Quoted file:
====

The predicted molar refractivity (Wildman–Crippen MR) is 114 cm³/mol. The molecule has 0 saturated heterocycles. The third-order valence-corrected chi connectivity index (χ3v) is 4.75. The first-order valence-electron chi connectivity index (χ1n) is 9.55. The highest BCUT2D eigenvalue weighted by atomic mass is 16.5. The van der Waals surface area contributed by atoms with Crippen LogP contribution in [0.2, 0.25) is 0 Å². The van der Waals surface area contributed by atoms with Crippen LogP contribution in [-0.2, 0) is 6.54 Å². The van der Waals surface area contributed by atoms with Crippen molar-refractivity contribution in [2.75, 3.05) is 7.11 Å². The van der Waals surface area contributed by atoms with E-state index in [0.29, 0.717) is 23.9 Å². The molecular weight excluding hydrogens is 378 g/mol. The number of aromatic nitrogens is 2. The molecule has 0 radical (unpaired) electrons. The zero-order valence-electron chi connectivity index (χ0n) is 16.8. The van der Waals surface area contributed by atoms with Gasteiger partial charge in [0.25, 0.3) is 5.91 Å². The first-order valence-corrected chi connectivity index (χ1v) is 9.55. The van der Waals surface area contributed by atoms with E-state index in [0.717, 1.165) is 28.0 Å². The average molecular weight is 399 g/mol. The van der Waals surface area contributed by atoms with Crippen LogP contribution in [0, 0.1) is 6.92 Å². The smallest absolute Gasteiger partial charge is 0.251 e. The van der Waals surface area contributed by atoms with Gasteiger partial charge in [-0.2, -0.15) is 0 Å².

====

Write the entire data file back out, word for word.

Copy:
The predicted molar refractivity (Wildman–Crippen MR) is 114 cm³/mol. The molecule has 0 saturated heterocycles. The third-order valence-corrected chi connectivity index (χ3v) is 4.75. The first-order valence-electron chi connectivity index (χ1n) is 9.55. The highest BCUT2D eigenvalue weighted by atomic mass is 16.5. The van der Waals surface area contributed by atoms with Crippen LogP contribution in [0.2, 0.25) is 0 Å². The van der Waals surface area contributed by atoms with Crippen LogP contribution in [-0.2, 0) is 6.54 Å². The van der Waals surface area contributed by atoms with Crippen molar-refractivity contribution in [2.75, 3.05) is 7.11 Å². The van der Waals surface area contributed by atoms with E-state index in [0.29, 0.717) is 23.9 Å². The molecular weight excluding hydrogens is 378 g/mol. The number of aromatic nitrogens is 2. The molecule has 0 radical (unpaired) electrons. The zero-order valence-electron chi connectivity index (χ0n) is 16.8. The van der Waals surface area contributed by atoms with Gasteiger partial charge in [0.25, 0.3) is 5.91 Å². The first-order valence-corrected chi connectivity index (χ1v) is 9.55. The van der Waals surface area contributed by atoms with E-state index in [0.717, 1.165) is 28.0 Å². The average molecular weight is 399 g/mol. The van der Waals surface area contributed by atoms with Crippen LogP contribution in [0, 0.1) is 6.92 Å². The smallest absolute Gasteiger partial charge is 0.251 e. The van der Waals surface area contributed by atoms with Gasteiger partial charge in [-0.2, -0.15) is 0 Å².